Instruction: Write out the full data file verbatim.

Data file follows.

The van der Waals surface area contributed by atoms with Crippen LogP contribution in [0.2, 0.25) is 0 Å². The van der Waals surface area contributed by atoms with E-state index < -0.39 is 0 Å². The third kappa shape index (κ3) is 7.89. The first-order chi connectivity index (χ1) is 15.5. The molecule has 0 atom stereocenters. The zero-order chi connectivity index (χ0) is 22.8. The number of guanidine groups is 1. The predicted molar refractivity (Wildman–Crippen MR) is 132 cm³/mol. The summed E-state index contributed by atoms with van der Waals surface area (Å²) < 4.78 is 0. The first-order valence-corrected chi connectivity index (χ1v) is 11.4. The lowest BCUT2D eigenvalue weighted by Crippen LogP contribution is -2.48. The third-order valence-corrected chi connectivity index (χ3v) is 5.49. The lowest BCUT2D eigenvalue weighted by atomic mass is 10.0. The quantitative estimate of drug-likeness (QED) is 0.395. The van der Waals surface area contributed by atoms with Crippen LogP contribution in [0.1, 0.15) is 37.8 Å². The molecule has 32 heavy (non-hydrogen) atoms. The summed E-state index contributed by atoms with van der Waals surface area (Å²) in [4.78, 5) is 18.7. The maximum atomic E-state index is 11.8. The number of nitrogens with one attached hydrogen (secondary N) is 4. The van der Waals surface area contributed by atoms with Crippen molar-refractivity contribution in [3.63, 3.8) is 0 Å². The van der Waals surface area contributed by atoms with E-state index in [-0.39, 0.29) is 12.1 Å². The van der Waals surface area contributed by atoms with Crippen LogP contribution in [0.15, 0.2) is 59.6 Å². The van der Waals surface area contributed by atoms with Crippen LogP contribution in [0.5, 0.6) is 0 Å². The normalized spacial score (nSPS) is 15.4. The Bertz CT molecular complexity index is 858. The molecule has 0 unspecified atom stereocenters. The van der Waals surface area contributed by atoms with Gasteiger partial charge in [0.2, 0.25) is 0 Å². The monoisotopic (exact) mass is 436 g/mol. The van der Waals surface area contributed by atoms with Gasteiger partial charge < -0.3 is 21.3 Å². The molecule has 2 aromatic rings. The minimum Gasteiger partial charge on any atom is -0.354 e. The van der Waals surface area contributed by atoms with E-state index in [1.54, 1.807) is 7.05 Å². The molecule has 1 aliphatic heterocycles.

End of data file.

The van der Waals surface area contributed by atoms with Crippen LogP contribution in [0.2, 0.25) is 0 Å². The van der Waals surface area contributed by atoms with E-state index < -0.39 is 0 Å². The third kappa shape index (κ3) is 7.89. The first-order chi connectivity index (χ1) is 15.5. The molecule has 0 atom stereocenters. The zero-order chi connectivity index (χ0) is 22.8. The number of guanidine groups is 1. The predicted molar refractivity (Wildman–Crippen MR) is 132 cm³/mol. The summed E-state index contributed by atoms with van der Waals surface area (Å²) < 4.78 is 0. The first-order valence-corrected chi connectivity index (χ1v) is 11.4. The lowest BCUT2D eigenvalue weighted by Crippen LogP contribution is -2.48. The third-order valence-corrected chi connectivity index (χ3v) is 5.49. The lowest BCUT2D eigenvalue weighted by atomic mass is 10.0. The quantitative estimate of drug-likeness (QED) is 0.395. The van der Waals surface area contributed by atoms with Crippen LogP contribution in [0.1, 0.15) is 37.8 Å². The molecule has 32 heavy (non-hydrogen) atoms. The summed E-state index contributed by atoms with van der Waals surface area (Å²) in [4.78, 5) is 18.7. The maximum atomic E-state index is 11.8. The number of nitrogens with one attached hydrogen (secondary N) is 4. The van der Waals surface area contributed by atoms with Crippen molar-refractivity contribution in [3.63, 3.8) is 0 Å². The van der Waals surface area contributed by atoms with E-state index in [-0.39, 0.29) is 12.1 Å². The van der Waals surface area contributed by atoms with Crippen LogP contribution in [0.15, 0.2) is 59.6 Å². The van der Waals surface area contributed by atoms with Crippen LogP contribution in [0.5, 0.6) is 0 Å². The normalized spacial score (nSPS) is 15.4. The Bertz CT molecular complexity index is 858. The molecule has 0 unspecified atom stereocenters. The van der Waals surface area contributed by atoms with Gasteiger partial charge in [0.2, 0.25) is 0 Å². The monoisotopic (exact) mass is 436 g/mol. The van der Waals surface area contributed by atoms with Gasteiger partial charge < -0.3 is 21.3 Å². The molecule has 2 aromatic rings. The minimum Gasteiger partial charge on any atom is -0.354 e. The van der Waals surface area contributed by atoms with E-state index in [1.54, 1.807) is 7.05 Å². The molecule has 1 aliphatic heterocycles.